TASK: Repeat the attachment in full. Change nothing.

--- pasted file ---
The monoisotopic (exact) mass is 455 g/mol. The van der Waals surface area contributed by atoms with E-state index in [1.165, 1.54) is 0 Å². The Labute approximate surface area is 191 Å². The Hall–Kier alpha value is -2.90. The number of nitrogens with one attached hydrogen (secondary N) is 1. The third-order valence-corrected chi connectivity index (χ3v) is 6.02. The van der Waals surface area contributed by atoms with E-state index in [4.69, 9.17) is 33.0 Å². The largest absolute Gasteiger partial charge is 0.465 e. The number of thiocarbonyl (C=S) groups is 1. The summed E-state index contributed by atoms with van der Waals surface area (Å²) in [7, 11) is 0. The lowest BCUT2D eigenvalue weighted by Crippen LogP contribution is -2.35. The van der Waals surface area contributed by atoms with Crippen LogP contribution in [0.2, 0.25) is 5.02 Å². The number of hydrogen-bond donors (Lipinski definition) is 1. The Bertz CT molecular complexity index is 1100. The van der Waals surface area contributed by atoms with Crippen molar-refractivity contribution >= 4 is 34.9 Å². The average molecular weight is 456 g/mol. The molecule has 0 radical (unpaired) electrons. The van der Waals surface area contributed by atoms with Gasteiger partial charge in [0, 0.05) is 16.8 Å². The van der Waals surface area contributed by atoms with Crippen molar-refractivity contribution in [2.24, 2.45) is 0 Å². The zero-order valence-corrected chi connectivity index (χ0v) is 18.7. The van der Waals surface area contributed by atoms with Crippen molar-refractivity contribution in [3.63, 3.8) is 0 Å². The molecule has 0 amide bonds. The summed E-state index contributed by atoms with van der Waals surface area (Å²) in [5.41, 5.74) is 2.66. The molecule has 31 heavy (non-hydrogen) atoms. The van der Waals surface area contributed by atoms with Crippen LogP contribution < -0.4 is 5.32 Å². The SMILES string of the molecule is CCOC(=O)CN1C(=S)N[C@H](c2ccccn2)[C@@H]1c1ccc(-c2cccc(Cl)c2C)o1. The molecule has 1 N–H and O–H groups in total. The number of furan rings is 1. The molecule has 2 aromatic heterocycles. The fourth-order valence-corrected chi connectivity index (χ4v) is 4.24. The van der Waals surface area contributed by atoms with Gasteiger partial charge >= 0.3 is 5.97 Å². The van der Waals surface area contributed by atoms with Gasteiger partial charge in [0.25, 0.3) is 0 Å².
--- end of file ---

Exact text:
The monoisotopic (exact) mass is 455 g/mol. The van der Waals surface area contributed by atoms with E-state index in [1.165, 1.54) is 0 Å². The Labute approximate surface area is 191 Å². The Hall–Kier alpha value is -2.90. The number of nitrogens with one attached hydrogen (secondary N) is 1. The third-order valence-corrected chi connectivity index (χ3v) is 6.02. The van der Waals surface area contributed by atoms with E-state index in [4.69, 9.17) is 33.0 Å². The largest absolute Gasteiger partial charge is 0.465 e. The number of thiocarbonyl (C=S) groups is 1. The summed E-state index contributed by atoms with van der Waals surface area (Å²) in [7, 11) is 0. The lowest BCUT2D eigenvalue weighted by Crippen LogP contribution is -2.35. The van der Waals surface area contributed by atoms with Crippen LogP contribution in [0.2, 0.25) is 5.02 Å². The number of hydrogen-bond donors (Lipinski definition) is 1. The Bertz CT molecular complexity index is 1100. The van der Waals surface area contributed by atoms with Crippen molar-refractivity contribution >= 4 is 34.9 Å². The average molecular weight is 456 g/mol. The molecule has 0 radical (unpaired) electrons. The van der Waals surface area contributed by atoms with Gasteiger partial charge in [0, 0.05) is 16.8 Å². The van der Waals surface area contributed by atoms with Crippen molar-refractivity contribution in [2.24, 2.45) is 0 Å². The zero-order valence-corrected chi connectivity index (χ0v) is 18.7. The van der Waals surface area contributed by atoms with Crippen molar-refractivity contribution in [3.63, 3.8) is 0 Å². The molecule has 0 amide bonds. The summed E-state index contributed by atoms with van der Waals surface area (Å²) in [5.41, 5.74) is 2.66. The molecule has 31 heavy (non-hydrogen) atoms. The van der Waals surface area contributed by atoms with Crippen LogP contribution < -0.4 is 5.32 Å². The SMILES string of the molecule is CCOC(=O)CN1C(=S)N[C@H](c2ccccn2)[C@@H]1c1ccc(-c2cccc(Cl)c2C)o1. The molecule has 1 N–H and O–H groups in total. The number of furan rings is 1. The molecule has 2 aromatic heterocycles. The fourth-order valence-corrected chi connectivity index (χ4v) is 4.24. The van der Waals surface area contributed by atoms with Gasteiger partial charge >= 0.3 is 5.97 Å². The van der Waals surface area contributed by atoms with Gasteiger partial charge in [0.25, 0.3) is 0 Å².